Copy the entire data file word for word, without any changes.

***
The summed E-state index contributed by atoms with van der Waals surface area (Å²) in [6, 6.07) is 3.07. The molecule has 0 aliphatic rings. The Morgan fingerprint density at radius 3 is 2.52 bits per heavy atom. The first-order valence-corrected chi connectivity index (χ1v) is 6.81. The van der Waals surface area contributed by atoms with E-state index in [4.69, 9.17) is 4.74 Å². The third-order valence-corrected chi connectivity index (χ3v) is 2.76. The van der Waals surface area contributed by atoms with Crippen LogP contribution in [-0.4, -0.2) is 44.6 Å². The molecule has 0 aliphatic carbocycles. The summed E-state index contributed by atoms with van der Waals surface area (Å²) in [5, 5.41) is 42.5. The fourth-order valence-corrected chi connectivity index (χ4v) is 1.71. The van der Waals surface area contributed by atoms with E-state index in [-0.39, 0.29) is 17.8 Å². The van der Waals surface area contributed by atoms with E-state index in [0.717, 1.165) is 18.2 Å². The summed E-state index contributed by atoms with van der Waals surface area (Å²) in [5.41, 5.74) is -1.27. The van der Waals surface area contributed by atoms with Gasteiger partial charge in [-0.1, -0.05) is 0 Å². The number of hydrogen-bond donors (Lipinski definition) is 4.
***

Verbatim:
The summed E-state index contributed by atoms with van der Waals surface area (Å²) in [6, 6.07) is 3.07. The molecule has 0 aliphatic rings. The Morgan fingerprint density at radius 3 is 2.52 bits per heavy atom. The first-order valence-corrected chi connectivity index (χ1v) is 6.81. The van der Waals surface area contributed by atoms with E-state index in [4.69, 9.17) is 4.74 Å². The third-order valence-corrected chi connectivity index (χ3v) is 2.76. The van der Waals surface area contributed by atoms with Crippen LogP contribution in [-0.4, -0.2) is 44.6 Å². The molecule has 0 aliphatic carbocycles. The summed E-state index contributed by atoms with van der Waals surface area (Å²) in [5, 5.41) is 42.5. The fourth-order valence-corrected chi connectivity index (χ4v) is 1.71. The van der Waals surface area contributed by atoms with E-state index in [-0.39, 0.29) is 17.8 Å². The van der Waals surface area contributed by atoms with E-state index in [0.717, 1.165) is 18.2 Å². The summed E-state index contributed by atoms with van der Waals surface area (Å²) in [5.41, 5.74) is -1.27. The van der Waals surface area contributed by atoms with Gasteiger partial charge in [-0.1, -0.05) is 0 Å². The number of hydrogen-bond donors (Lipinski definition) is 4.